Council passed the resolution unanimously without any discussion during Tuesday’s meeting. The Great Lakes Community Action Partnership, which administers the grant, will apply in May.
The CHIP program addresses various housing needs of low- and moderate-income residents. There are two components: Home repairs (furnaces, roofs, water heaters and electricity upgrades) and home rehabilitation.
For the home repairs, there is no re-payment for homeowners. In the home rehabilitation component, homeowners receive a no-interest, deferred loan over five years and only needs to be repaid once the home is sold.
According to the agreement, the maximum CHIP fund request is slightly more than $1 million, with Huron County possibly receiving $400,000, Norwalk $350,000 and Willard $300,000.
The money runs for the remainder of 2019 through 2021. Norwalk and Willard are the partners while the Huron County commissioners are considered the grantees.
“It’s a two-year grant cycle,” said Terry Jacobs, the housing and energy director for Great Lakes Community Action Partnership. “The county has to apply for the grant; it’s highly competitive.”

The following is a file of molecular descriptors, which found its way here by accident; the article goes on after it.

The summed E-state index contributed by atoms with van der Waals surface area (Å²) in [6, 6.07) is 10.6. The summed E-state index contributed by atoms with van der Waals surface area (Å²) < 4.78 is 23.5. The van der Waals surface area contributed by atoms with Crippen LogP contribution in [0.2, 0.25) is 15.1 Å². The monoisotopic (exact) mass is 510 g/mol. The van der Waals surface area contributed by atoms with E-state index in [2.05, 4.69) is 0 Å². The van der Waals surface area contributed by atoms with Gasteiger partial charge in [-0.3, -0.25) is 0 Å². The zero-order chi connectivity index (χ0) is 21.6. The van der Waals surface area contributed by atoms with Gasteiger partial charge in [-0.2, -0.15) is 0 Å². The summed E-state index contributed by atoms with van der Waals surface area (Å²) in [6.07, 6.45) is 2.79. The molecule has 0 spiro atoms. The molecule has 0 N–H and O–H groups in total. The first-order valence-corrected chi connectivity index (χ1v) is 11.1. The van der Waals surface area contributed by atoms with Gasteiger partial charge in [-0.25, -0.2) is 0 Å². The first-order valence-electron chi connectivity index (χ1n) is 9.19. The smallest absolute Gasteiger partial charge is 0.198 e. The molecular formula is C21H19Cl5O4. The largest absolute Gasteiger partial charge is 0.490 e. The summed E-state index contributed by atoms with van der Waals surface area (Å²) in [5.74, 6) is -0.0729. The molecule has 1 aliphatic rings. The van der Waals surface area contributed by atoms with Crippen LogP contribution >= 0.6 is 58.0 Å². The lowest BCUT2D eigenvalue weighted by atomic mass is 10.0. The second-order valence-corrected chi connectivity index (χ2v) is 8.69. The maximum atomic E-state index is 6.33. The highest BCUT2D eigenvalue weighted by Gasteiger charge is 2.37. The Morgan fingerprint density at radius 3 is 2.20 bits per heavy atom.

The office of community development in the Ohio Development Services Agency receives the money from the U.S. Department of Housing and Urban Development. The state then divides the money to the counties and cities which have been awarded the grant.
In other action Tuesday, council:
• Learned Madison Shullick started her job as the newest Norwalk Police Department dispatcher and there are 12 applicants for the 25th officer.
• Heard from Norwalk Publics Work Director Josh Snyder that the city will apply for a $130,000 state transportation impact district grant for Phase IV of the Old State Road widening/improvement project. The application is due in May. Phase IV, which will cost $400,000, will cover Old State Road from Cleveland Road to Main Street.